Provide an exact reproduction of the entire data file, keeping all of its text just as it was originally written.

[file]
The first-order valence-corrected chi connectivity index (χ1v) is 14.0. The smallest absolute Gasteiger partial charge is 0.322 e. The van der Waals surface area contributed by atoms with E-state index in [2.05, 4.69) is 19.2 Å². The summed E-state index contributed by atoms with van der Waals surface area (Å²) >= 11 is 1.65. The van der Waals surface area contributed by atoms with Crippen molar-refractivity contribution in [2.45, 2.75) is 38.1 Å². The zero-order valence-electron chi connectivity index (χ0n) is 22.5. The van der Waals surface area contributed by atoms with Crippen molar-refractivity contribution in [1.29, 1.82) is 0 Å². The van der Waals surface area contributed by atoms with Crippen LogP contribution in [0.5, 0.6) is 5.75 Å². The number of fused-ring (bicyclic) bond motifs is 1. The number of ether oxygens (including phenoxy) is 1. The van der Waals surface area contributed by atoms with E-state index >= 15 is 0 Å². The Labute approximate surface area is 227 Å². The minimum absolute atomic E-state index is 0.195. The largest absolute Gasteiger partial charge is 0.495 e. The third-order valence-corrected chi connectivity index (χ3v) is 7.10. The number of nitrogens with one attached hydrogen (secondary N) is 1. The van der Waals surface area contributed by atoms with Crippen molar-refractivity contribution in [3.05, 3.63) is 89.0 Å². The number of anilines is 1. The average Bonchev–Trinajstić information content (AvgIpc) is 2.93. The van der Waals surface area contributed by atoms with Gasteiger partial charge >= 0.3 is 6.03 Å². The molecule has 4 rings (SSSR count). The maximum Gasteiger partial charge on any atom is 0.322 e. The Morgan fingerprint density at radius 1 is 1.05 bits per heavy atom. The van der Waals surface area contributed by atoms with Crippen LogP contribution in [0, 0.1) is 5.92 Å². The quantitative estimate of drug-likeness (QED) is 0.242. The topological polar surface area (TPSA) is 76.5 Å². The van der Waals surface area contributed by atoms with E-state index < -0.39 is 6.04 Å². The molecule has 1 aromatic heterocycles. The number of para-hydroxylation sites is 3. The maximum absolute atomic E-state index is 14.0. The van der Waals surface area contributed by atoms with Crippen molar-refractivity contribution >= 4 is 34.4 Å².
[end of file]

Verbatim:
The first-order valence-corrected chi connectivity index (χ1v) is 14.0. The smallest absolute Gasteiger partial charge is 0.322 e. The van der Waals surface area contributed by atoms with E-state index in [2.05, 4.69) is 19.2 Å². The summed E-state index contributed by atoms with van der Waals surface area (Å²) >= 11 is 1.65. The van der Waals surface area contributed by atoms with Crippen molar-refractivity contribution in [2.45, 2.75) is 38.1 Å². The zero-order valence-electron chi connectivity index (χ0n) is 22.5. The van der Waals surface area contributed by atoms with Crippen molar-refractivity contribution in [1.29, 1.82) is 0 Å². The van der Waals surface area contributed by atoms with Crippen LogP contribution in [0.5, 0.6) is 5.75 Å². The number of fused-ring (bicyclic) bond motifs is 1. The number of ether oxygens (including phenoxy) is 1. The van der Waals surface area contributed by atoms with E-state index >= 15 is 0 Å². The Labute approximate surface area is 227 Å². The minimum absolute atomic E-state index is 0.195. The largest absolute Gasteiger partial charge is 0.495 e. The third-order valence-corrected chi connectivity index (χ3v) is 7.10. The number of nitrogens with one attached hydrogen (secondary N) is 1. The van der Waals surface area contributed by atoms with Crippen molar-refractivity contribution in [3.05, 3.63) is 89.0 Å². The number of anilines is 1. The average Bonchev–Trinajstić information content (AvgIpc) is 2.93. The van der Waals surface area contributed by atoms with Gasteiger partial charge >= 0.3 is 6.03 Å². The molecule has 4 rings (SSSR count). The maximum Gasteiger partial charge on any atom is 0.322 e. The Morgan fingerprint density at radius 1 is 1.05 bits per heavy atom. The van der Waals surface area contributed by atoms with Crippen LogP contribution in [0, 0.1) is 5.92 Å². The quantitative estimate of drug-likeness (QED) is 0.242. The topological polar surface area (TPSA) is 76.5 Å². The van der Waals surface area contributed by atoms with E-state index < -0.39 is 6.04 Å². The molecule has 1 aromatic heterocycles. The number of para-hydroxylation sites is 3. The maximum absolute atomic E-state index is 14.0. The van der Waals surface area contributed by atoms with Crippen molar-refractivity contribution >= 4 is 34.4 Å².